How to find models to work with?

For every photographer this is probably the biggest question to getting started. If you’re lucky, you may have a friend or family member who qualifies. If you’re young and hip, i.e. a college student or recently graduated, you should be able to call on friends and fellow students to shoot.

For the rest of us it can be a slog to find models. It’s not that they don’t exist. It’s just that they want to use their time wisely and aren’t particularly interested in giving up their time to let you hone your craft.

One relatively easy option for finding models is to sign up for a workshop. Typically the workshop will provide several models with whom you can work. Generally this is cost effective and doesn’t require a lot of work on your part. The downside is that you usually will be shooting with a bunch of other photographers and you won’t have much/any opportunity to experiment.

Once you decide that you want to find real models, you’ll need to find a place to reach them. Historically in the US one of the most popular model/photography website is Model Mayhem. It’s easy to join and there are a lot of models listed in their system. A lot if not the majority of the models in Model Mayhem are looking to be paid for their time. Rates start around $30 per hour and max out at $100 to $150 per hour. Rates vary based on the experience of the model and style of the shoot. There is a pretty active group of art or traveling models. These are almost exclusively women who travel around the country and world to shoot and are paid for their time Many of these models are available for nude shoots.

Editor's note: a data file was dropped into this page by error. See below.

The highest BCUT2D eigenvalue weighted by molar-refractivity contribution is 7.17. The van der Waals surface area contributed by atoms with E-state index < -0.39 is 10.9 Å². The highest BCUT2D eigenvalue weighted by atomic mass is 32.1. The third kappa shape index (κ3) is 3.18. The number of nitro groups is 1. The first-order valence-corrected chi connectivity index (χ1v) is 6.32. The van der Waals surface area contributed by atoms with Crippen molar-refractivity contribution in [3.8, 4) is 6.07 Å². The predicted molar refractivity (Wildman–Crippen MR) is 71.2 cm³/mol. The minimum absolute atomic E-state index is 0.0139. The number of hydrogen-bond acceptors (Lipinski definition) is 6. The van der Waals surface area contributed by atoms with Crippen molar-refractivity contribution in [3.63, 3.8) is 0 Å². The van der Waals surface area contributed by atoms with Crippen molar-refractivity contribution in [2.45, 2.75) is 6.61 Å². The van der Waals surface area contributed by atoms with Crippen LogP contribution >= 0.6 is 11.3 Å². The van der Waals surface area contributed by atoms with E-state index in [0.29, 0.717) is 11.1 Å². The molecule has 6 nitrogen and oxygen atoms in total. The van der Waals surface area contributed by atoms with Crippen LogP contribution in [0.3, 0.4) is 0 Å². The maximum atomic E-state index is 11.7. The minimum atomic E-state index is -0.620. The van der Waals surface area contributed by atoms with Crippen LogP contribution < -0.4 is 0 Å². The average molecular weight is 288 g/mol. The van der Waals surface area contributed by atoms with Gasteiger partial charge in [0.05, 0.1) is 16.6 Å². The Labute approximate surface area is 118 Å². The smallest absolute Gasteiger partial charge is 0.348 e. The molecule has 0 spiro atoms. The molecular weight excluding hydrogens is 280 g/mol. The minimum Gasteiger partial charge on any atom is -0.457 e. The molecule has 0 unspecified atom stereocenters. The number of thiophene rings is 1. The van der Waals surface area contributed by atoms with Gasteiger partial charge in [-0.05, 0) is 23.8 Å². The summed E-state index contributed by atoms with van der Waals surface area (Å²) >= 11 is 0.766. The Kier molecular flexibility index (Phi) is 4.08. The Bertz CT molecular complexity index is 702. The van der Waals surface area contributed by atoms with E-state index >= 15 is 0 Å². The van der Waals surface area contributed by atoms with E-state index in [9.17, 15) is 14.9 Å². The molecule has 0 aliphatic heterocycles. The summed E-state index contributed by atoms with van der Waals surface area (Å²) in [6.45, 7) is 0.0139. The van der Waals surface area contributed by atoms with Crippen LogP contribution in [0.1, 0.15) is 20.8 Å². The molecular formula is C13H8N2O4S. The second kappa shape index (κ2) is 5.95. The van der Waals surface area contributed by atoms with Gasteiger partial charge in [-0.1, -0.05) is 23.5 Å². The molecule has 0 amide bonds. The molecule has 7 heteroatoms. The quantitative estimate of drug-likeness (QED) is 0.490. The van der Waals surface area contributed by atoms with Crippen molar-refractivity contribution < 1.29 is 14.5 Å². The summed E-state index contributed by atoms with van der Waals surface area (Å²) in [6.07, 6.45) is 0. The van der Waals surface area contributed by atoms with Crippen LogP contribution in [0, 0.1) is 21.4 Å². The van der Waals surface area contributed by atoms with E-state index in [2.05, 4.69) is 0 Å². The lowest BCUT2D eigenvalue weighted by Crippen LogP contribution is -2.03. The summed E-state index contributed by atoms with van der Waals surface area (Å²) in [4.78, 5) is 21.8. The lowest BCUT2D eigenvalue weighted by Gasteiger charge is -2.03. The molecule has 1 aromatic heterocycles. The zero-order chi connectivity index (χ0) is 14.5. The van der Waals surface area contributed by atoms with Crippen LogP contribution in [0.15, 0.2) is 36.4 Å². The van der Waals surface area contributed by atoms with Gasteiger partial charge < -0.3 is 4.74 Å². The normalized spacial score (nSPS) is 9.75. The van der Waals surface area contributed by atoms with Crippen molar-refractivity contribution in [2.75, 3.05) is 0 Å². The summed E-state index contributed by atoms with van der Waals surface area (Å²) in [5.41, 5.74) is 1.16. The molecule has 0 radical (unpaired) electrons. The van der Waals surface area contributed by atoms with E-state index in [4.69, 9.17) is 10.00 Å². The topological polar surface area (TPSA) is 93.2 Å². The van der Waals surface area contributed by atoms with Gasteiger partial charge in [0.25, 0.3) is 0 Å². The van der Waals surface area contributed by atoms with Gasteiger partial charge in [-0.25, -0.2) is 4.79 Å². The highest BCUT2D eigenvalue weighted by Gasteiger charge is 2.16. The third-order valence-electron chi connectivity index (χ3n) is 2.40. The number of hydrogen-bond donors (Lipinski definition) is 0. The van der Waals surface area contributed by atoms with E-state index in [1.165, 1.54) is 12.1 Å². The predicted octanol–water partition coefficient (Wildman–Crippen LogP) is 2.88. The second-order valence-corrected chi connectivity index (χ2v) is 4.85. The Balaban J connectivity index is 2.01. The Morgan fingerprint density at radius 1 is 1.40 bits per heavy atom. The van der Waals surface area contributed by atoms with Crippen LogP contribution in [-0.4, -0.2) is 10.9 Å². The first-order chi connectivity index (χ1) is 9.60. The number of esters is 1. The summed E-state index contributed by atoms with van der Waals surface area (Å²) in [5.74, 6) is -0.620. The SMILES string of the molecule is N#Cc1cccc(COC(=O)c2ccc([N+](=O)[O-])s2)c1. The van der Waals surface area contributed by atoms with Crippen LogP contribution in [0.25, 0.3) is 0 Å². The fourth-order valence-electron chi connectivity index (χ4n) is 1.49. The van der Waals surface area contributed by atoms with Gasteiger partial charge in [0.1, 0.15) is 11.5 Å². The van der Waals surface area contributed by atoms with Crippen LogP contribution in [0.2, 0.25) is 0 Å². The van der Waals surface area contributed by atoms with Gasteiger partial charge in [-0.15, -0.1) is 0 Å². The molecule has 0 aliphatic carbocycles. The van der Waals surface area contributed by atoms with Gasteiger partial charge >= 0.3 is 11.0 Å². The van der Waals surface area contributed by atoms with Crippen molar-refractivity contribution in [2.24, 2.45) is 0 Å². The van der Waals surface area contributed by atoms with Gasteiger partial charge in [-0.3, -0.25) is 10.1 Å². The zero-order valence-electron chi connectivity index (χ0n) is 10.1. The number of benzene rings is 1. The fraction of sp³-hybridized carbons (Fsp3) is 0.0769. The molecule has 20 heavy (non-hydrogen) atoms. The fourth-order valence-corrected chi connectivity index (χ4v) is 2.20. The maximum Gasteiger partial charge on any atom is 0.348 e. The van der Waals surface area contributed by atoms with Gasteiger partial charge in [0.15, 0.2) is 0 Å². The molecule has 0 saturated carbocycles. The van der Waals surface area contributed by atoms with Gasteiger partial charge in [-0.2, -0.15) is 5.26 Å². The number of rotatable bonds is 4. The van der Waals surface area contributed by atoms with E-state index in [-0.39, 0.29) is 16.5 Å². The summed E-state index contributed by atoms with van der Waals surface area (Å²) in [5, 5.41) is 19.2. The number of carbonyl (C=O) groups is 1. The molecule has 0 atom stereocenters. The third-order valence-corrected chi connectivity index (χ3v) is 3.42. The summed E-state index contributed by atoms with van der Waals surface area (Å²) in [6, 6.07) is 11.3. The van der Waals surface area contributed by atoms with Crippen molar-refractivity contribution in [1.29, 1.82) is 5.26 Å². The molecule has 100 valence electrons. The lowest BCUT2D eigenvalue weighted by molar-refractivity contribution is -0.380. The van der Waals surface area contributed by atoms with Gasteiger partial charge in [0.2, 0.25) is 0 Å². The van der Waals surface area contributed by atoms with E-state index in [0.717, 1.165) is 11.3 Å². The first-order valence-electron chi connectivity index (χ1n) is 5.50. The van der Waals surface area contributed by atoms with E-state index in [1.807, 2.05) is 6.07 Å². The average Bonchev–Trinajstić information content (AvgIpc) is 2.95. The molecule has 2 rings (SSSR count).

Over the years Model Mayhem’s reputation has been tarnished by controversy around scams and bad or even illegal behavior by some of the photographers. If you’re curious, feel free to google for more information. Also, the website really hasn’t kept up with the times, so new services are popping up in this place. Two to consider are: joinagent.com and swipecast.com. Both sites have a more rigorous application process and both assume you will be paying the models.

When you are getting started, you more than likely will need to pay for your models. Basically you are asking for their time so you can mess up and begin building your portfolio.

Once you do get a good portfolio, you can explore asking models to shoot for “trade” or TFP (Trade for Print). The idea here is that both of you are contributing your time to the shoot rather than money. This only works if both sides believe they are getting something that they can use for building their respective portfolios. If you do have a TFP shoot, you need to be sure to get your model good images she can use.


Neil Bainton PhotoComment